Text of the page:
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This Warrior Woman Learned A Lot From Barbie...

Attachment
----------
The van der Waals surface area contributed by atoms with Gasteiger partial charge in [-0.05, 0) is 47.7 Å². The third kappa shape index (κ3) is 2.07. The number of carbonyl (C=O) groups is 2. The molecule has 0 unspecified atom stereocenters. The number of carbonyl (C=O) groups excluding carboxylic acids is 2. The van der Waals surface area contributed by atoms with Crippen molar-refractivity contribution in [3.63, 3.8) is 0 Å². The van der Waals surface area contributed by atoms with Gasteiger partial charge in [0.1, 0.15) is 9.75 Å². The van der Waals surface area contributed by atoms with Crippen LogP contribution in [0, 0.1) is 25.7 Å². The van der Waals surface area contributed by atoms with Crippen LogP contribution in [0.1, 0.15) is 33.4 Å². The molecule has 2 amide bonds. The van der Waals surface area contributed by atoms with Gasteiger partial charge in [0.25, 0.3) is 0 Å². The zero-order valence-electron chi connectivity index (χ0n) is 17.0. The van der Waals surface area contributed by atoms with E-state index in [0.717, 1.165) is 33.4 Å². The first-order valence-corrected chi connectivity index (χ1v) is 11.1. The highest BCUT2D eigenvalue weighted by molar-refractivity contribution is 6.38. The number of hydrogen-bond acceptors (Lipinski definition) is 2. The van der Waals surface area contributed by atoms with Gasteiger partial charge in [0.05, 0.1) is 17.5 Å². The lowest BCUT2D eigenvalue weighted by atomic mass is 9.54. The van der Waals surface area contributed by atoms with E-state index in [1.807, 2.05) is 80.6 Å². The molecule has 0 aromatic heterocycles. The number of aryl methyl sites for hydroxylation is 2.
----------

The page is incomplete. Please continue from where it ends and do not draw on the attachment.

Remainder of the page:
Don’t stop reading so fast, Warriors...this week’s thoughts apply to action figures too!! On September 6, 1959 Ruth Handler launched the first Barbie doll into commerce. Handler had watched her daughter, Barbara, play with paper dolls building thematic storylines. Handler based a prototype on a German doll to evolve two D into Three (omg, even as I edit I cannot delete that unintended pun😂). I am so happy Ms. Handler took this leap. So many hours of my youth were spent doing the very same thing her daughter did! Part of the ease with which I became a writer is derived from the creative plays my mind created with dolls. I never EVER thought Barbie was representative of a “real” woman; she was ultimately aspirational! She was a superhero and an action figure same as Superman or Batman with superpower style! I was as bugged then as I am now when Barbie is maligned as me Barbie was the ultimate feminist. Barbie was the “Yes We Can” message to many little girls in my generation and it had nothing to do with the fact she was so pretty. Nobody believed Barbie was anymore “real” than GI Joe...they are plastic figures for heaven’s sake!!! Still, there were those who tried to sully what Barbie represented to we girls who liked to play with her. While “feminists” attacked a fellow female embodiment I was perplexed. I have always thought myself a feminist who embraces ALL women. How is it “brilliant” people attacking her body proportions as ludicrous, and her beauty as unattainable missed what creative children saw and felt so clearly? Barbie was a powerful symbolic woman without a voice. As such, it was the responsibility of girls who held her to create Barbie’s voice! Isn’t it our Voice as women we want to command? Wasn’t giving a beautiful, aspirational, entrepreneurial spirit like Barbie our unique voice unparalleled practice? As a mother of two daughters I watched them play together for hours with a sea of Barbie dolls. Indy and Mattie would sit weaving intricate webs of words their dolls exchanged. In big ways and in small I saw the lessons Barbie taught me play out in their playtime. Here’s the top ten things I took from a truly ultimate example. 10) Think long and hard about cutting your hair and never do it in a fit of rage😂!! Barbie’s hair never benefited from my scissor yielding hands, nor did mine when I chopped waist length hair to my chin at 22 out of rebellion! Barbie’s hair was a beautiful feature on her but it was not her only strength. Women are often so defined by hair as a crowing glory. The power lies beneath the scalp; in our brains, where potent, creative thoughts are built. We are greater than our hairline. Recognizing this doesn’t mean we don’t love to do our hair, because we do! It’s just important to remember we are so much more! 9) Barbie kept her friends. Even if this woman took on a new job each holiday season (over 130 in all!!!) she kept her loyal crew! Barbie was a loyal lady!!! Loyalty is the realest real. 8) Barbie wasn’t afraid of change. Through the decades Barbie evolved and changed. She followed fashion trends and never got stuck at her “peak” ; and still, she is ever evolving! Ladies, if you’re still wearing a frosty pink lip ditch it; Guys if you’ve not updated your duds since’s time. The world moves on around us and changes without our permission. Be fluid and flow...Change is synonymous with growth!!! 7) Barbie took herself seriously... ...even when others did not. There was a time being called a “Barbie” was meant to insult. I never understood why, since although the subtext is meant to name another “plastic” the interpretation could have skewed to “perfect”. Barbie is a plastic doll LOL why she incites such vitriol I can’t explain. I’m not ignorant, I know the claims of origin but those are adult accusations; kids are pure and toys are a vehicle of play and practice. Barbie had many jobs to fund all those shoes and dream houses. Nobody ever reported she was unemployed or swimming in debt. Barbie busted her hump, flourished, and as such, lived accordingly. Barbie was a serious OG Boss Babe. 6) Barbie had aspirations. There was always a new goal Barbie set for herself amidst her glam! Barbie has been to the moon, run for president, joined the Navy, been a veterinarian, a mother, a model, a shopkeeper, an artist, teacher, writer, actress, flight attendant AND pilot !!! She’s held quite a resume since 1959 and exemplified all the ways women have challenged themselves in the workforce and changed! 5) Barbie had her gimmick. Barbie never apologized for loving pink and being glamorous. The brand expanded and as such there were more representatives of our diverse and inclusive culture and Barbie held her ground...even when some “Barbie-shamed” her. I’m not sure I’d have had her strength not to crumble to criticism but she weathered the storm. A plastic blonde toy incited criticism and yet she never blinked. 4) Barbie banked on her OWN brand. I love the diversity of the Barbie brand. I get the official brand catalog and marvel at the global beauty represented for girls worldwide. Barbie was not a politician she was an Ambassador and as such she crossed bridges to make friends. I do understand the concern that the Barbie brand be inclusive and representative of all young ones playing with her across the globe. One of my favorite Barbies growing up was one who looked like my neighbor, Erica. Erica was a gorgeous African American mother of two boys. I was so small but would not move a fraction as she’d intricately braid my straight blonde hair. She was tickled to pieces my doll lost her given name to be christened after her. She always said she wanted a daughter like me...we moved away but I sure hope she had one. 3) Barbie had unparalleled style. The greatest designers are constantly vying to dress Barbie and yet, no matter the brand, she remains a fashion icon because of her signature style. Nothing Barbie wears feels too outlandish or out of step. Yes, she’s been dressed by the likes of Bob Mackie and Zac Posen but Barbie looked best in the mix and match sensibilities with our own childish flavor and flair. I have taken what I learned dressing Barbie into my personal style. I have not had money to fit my tastes but that did not stop me from creating looks I love. You will rarely find me paying retail prices but rather in consignment stores and second hand boutiques. I love vintage dresses and gloves. I am a fan of antique jewelry and handbags. I can put together an outfit on a budget that looks like a million bucks. I do not care a bit about labels because I know what matters isn’t “who” I’m wearing but who I am while wearing it. I love fashion. I just do not believe it is the the wealthiest among us who possess the greatest style. True style belongs to the creative minds who still loves to play! 2) Barbie is a classic Indy recently wrote a college admittance essay about her classic 1963 Chevy Pickup. It made me cry. She spoke of people wanting new fangled gadgets and flawless shiny things but she preferred something classic. Indy said, “when all the new has worn off the throw always, I’ll still have my truck parked in the driveway..”. Indy is right. All things classic retain their value and classic beauty is no different. There is no doubt times change and what is attractive alters but nobody can deny the classic, timeless beauty that embraces nostalgia and spit polish shine. Why does a man look so dashing in uniform? Why does a ladylike dress look so lovely? Why does a tuxedo make a girl weak in the knees? There is an undeniable appreciation of those things that create “special occasion moments” that live in snapshot memories. It’s why a single word can speak a million...”classic” will forever be aligned with timeless grace. 1) Barbie made no apologies for going after what she wanted There was a saying about wanting to be like Barbie because she “has everything.”. The thing is...Barbie worked over 130 jobs to get where she got. Indulge me here because I KNOW we are talking about a doll but there’s an overarching premise. Barbie had the best cars and dream houses, closets of clothes, and racks of shoes. She had swimming pools and tennis courts, off road vehicles and horses. Barbie had all the trappings life could offer and she built it all on her own. All of that being said that Iron Lady of pink also has a spine of steel. Every last girl who has owned a Barbie knows there’s that moment when you’ve jacked up her hair, torn apart her clothes and mismatched her shoes and still...Barbie maintains her dignity. Turn Barbie over from the bottom of the bin and you will see she might have lost some glitter but she has something priceless nonetheless... ...that girl will never lose her smile. I believe you must work harder than anyone ever told you was possible, maintain your core values as well as your friends, dream bigger than the stars, and hold onto your smile...Always! xo💗d Thank you Mattel and Barbie for all the things you’ve taught me and for your #EVOLUTION of such an iconic brand!